Same situation in Australia. White aboriginals from inner city suburbs hoover up all the scholarships and prizes intended for those who are disadvantaged due to the choices of their parents and communities. No aboriginal has to be disadvantaged, billions are spent trying to “close the gap” but the adults choose unemployment, alcoholism, child abuse, domestic violence, etc. My son went to university with a white aboriginal who received taxpayer handouts. You only knew he identified as an aboriginal because he told you so.

  15. BiI–Bliar’s “50% Uni” was so the max number can be exposed to the CM brainwash.

    E-Man “So, you sack the academics? Go on, I dare you.”

    If only I had the power–it would be a pleasure.

  16. Major was pretty feeble but it’s an appalling libel to accuse him of being as bad as Blair. Brown wasn’t as bad as Blair. Antony Eden wasn’t as bad as Blair. Heath-Wilson wasn’t as bad as Blair. Lloyd George wasn’t as bad as Blair.

  17. I actually think Heath was every bit as bad as Blair. Blair was happy to sacrifice the lives of British servicemen, Iraqis and Serbs to further his ambition. Heath was prepared to deceive and sacrifice those he was elected to represent to further his. Utter cunts both.

  18. It was 15% when I was at uni in the 1980s.

    And you don’t need to “reserve” places for disadvantaged applicants, just take 15% of the population uniformly across the population, then disadvantaged applicants get places automatically. My grandmother and grandfather didn’t get places at uni because they were disadvantaged, but because they passed their exams. They got *funding* because they were disadvantaged.

  19. Bloke in Cornwall – so currently if I earn below £15k then I pay nothing, if I earn £20k then I pay a percentage of the amount over £15k.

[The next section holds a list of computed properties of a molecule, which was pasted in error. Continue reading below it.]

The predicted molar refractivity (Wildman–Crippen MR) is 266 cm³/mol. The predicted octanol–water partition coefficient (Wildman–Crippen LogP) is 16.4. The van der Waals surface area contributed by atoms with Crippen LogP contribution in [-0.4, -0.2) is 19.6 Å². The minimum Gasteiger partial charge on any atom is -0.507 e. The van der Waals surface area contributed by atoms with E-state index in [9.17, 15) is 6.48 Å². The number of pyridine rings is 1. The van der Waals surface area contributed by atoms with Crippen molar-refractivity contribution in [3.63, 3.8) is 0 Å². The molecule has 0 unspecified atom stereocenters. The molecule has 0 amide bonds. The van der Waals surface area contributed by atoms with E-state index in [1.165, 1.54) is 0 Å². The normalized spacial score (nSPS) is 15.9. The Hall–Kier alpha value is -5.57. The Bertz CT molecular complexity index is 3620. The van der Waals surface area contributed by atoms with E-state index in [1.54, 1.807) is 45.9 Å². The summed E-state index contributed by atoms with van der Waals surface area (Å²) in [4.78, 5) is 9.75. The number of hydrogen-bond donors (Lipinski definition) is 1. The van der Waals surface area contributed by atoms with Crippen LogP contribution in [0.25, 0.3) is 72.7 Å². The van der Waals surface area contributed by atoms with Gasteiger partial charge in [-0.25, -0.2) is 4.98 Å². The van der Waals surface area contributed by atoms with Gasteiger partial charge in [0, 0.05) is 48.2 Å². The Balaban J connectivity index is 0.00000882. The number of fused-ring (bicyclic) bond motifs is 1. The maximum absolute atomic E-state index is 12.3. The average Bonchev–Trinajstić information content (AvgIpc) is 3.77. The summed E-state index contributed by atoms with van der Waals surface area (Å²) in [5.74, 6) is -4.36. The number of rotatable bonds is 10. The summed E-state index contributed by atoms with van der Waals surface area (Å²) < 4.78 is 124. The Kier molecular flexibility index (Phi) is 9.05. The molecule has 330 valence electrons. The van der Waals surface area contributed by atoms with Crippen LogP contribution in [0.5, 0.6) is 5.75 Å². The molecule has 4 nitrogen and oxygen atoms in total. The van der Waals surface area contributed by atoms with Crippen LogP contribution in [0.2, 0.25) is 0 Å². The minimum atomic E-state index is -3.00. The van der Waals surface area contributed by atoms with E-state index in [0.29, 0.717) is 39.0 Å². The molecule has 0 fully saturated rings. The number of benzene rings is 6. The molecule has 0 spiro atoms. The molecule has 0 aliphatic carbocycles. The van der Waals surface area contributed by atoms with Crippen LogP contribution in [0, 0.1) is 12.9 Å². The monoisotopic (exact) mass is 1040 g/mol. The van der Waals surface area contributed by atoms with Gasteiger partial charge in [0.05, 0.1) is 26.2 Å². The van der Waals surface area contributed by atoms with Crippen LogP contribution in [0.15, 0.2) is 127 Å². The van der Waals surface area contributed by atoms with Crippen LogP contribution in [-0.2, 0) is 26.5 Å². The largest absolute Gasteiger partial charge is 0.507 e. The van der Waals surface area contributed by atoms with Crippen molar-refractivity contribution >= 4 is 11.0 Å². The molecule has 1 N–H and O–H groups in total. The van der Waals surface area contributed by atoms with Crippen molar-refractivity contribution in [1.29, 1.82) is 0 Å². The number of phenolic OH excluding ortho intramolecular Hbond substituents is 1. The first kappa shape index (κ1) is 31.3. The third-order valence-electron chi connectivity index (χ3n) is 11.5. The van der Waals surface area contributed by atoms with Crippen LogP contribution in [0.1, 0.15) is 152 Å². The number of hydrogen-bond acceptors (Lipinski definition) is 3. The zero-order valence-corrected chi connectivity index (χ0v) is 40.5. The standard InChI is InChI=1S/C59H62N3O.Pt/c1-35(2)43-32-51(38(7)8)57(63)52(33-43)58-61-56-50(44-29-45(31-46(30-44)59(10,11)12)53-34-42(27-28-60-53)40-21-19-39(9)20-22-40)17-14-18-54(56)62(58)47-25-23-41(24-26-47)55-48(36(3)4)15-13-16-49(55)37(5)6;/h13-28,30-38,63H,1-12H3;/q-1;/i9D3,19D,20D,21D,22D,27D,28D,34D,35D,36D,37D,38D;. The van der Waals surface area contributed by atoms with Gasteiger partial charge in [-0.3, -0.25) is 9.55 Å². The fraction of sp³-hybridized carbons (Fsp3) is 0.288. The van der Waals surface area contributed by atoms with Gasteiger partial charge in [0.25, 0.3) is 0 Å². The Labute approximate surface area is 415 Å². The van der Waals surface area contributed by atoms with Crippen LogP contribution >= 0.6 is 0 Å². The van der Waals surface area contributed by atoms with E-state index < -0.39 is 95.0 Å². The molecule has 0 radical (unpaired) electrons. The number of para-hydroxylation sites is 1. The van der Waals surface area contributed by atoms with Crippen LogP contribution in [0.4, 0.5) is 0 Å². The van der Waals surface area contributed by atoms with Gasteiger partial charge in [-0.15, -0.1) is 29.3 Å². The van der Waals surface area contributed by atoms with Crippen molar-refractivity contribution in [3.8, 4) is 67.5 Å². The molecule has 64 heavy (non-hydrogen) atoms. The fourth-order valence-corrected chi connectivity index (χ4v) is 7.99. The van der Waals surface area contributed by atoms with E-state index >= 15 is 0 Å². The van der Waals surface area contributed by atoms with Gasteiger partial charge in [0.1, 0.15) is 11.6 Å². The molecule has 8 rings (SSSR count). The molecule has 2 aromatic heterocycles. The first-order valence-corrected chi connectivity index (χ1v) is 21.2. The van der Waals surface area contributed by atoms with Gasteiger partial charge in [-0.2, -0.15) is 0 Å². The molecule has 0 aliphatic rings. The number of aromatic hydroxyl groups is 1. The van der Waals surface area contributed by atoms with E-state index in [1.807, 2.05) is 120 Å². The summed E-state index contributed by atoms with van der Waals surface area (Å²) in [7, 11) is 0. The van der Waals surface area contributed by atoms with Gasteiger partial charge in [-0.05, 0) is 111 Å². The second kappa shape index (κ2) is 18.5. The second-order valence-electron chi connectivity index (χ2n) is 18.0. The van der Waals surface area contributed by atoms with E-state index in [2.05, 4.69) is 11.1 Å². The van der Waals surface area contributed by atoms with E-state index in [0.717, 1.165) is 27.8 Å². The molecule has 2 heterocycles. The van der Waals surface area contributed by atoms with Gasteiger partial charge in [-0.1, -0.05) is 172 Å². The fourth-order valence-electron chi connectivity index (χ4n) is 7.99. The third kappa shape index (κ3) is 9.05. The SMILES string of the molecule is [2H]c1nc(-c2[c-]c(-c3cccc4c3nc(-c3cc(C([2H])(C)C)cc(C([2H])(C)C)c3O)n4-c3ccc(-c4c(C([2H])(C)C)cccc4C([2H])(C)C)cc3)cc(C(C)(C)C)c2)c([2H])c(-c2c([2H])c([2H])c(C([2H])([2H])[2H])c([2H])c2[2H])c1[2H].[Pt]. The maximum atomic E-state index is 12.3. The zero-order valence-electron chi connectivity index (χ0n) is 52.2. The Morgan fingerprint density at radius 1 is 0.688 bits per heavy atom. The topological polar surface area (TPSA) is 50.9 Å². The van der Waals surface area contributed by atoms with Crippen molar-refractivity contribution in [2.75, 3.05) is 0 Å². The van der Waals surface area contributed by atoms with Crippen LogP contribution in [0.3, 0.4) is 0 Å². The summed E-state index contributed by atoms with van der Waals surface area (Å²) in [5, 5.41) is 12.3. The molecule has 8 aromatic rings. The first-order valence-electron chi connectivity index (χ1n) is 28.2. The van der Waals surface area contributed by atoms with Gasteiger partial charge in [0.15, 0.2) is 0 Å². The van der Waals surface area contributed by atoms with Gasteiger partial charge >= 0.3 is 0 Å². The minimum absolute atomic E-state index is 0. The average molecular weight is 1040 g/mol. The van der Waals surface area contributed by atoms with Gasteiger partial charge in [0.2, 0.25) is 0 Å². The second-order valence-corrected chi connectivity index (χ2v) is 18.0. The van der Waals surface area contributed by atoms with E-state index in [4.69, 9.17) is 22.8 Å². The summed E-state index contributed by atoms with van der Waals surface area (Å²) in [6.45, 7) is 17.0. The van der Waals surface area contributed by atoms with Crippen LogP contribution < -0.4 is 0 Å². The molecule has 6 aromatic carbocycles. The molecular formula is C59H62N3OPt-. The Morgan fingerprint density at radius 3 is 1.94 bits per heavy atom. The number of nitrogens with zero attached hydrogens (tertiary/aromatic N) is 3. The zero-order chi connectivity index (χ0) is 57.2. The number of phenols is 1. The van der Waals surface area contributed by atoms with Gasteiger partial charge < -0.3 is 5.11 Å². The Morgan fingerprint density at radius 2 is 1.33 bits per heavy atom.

5% of income per year is a lot of money when you first start work. Its considerably more than most of the graduates will pay even in well paid jobs.

    And around the time I retire the graduate tax no longer applies to me. Joy.
    All that free education and they gave me free money too.
    Not bad for someone who was a full time student and a full time worker.

  20. Martin

    The 5% was just a number – could be anything really… It’s more to encourage people to try harder and stop the current cycle of punishing people when they earn more… The payments would only happen until you’ve repaid your total borrowing (as currently)… The truth of the current system is that most of the debt falls on tax payers in the end because people don’t repay it… I think it should be a case of “want to go to uni, that’s fine but as you want to do it you pay for it…”

  21. Can this be combined with my 50/50 gender policy, whereby universities with unequal intake and results are fined?

  22. @ PaultheManc
    Good for Manchester. Oxford does the same and my old college provides bursaries for poor students so that the cost does not prevent them getting a first-class education. Fulfilling the purpose for which it was founded, so actually highly reactionary.

  23. http://www.aei.org/publication/chart-of-the-day-administrative-bloat-in-us-public-schools/print/

    American education growth, 1950 to 2009: Students 96%, teachers 252%, administrators 702%.

    Fire them all and start over.

    As an educated related cost anecdote I have just tried to buy a door knob, door handle for you Brits, is it?. It needs to be keyed inside and out for a tenant who keeps locking herself out. Such a thing exists and is called a ‘classroom security knob’. The one I want is made by Schlage who make ordinary single key on the exterior knobs for about $CAD40 because I use Schlage locks elsewhere. Other than a second key cylinder and a slightly different connecting rod I am unable to see any difference between them.

    The education sooper dooper lock is $CAD500 plus. Other suppliers, similar prices.